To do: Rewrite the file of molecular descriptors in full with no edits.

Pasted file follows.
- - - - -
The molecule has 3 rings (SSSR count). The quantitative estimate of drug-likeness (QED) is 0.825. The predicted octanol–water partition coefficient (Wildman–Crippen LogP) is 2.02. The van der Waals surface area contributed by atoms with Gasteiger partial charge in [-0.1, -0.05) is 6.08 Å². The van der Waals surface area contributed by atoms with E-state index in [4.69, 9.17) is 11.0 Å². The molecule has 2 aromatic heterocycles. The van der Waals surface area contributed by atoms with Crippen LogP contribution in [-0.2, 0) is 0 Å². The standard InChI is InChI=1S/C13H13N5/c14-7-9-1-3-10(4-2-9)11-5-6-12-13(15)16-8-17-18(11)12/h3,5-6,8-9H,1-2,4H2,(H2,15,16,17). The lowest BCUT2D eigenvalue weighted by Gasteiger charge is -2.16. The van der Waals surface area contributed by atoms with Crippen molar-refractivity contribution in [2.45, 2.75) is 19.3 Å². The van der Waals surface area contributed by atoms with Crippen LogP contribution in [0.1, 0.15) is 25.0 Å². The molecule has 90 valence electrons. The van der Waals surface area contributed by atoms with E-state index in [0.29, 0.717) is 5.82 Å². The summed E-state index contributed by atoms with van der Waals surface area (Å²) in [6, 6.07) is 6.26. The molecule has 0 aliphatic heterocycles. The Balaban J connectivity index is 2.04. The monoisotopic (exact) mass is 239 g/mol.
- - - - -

The molecule has 3 rings (SSSR count). The quantitative estimate of drug-likeness (QED) is 0.825. The predicted octanol–water partition coefficient (Wildman–Crippen LogP) is 2.02. The van der Waals surface area contributed by atoms with Gasteiger partial charge in [-0.1, -0.05) is 6.08 Å². The van der Waals surface area contributed by atoms with E-state index in [4.69, 9.17) is 11.0 Å². The molecule has 2 aromatic heterocycles. The van der Waals surface area contributed by atoms with Crippen LogP contribution in [-0.2, 0) is 0 Å². The standard InChI is InChI=1S/C13H13N5/c14-7-9-1-3-10(4-2-9)11-5-6-12-13(15)16-8-17-18(11)12/h3,5-6,8-9H,1-2,4H2,(H2,15,16,17). The lowest BCUT2D eigenvalue weighted by Gasteiger charge is -2.16. The van der Waals surface area contributed by atoms with Crippen molar-refractivity contribution in [2.45, 2.75) is 19.3 Å². The van der Waals surface area contributed by atoms with Crippen LogP contribution in [0.1, 0.15) is 25.0 Å². The molecule has 90 valence electrons. The van der Waals surface area contributed by atoms with E-state index in [0.29, 0.717) is 5.82 Å². The summed E-state index contributed by atoms with van der Waals surface area (Å²) in [6, 6.07) is 6.26. The molecule has 0 aliphatic heterocycles. The Balaban J connectivity index is 2.04. The monoisotopic (exact) mass is 239 g/mol.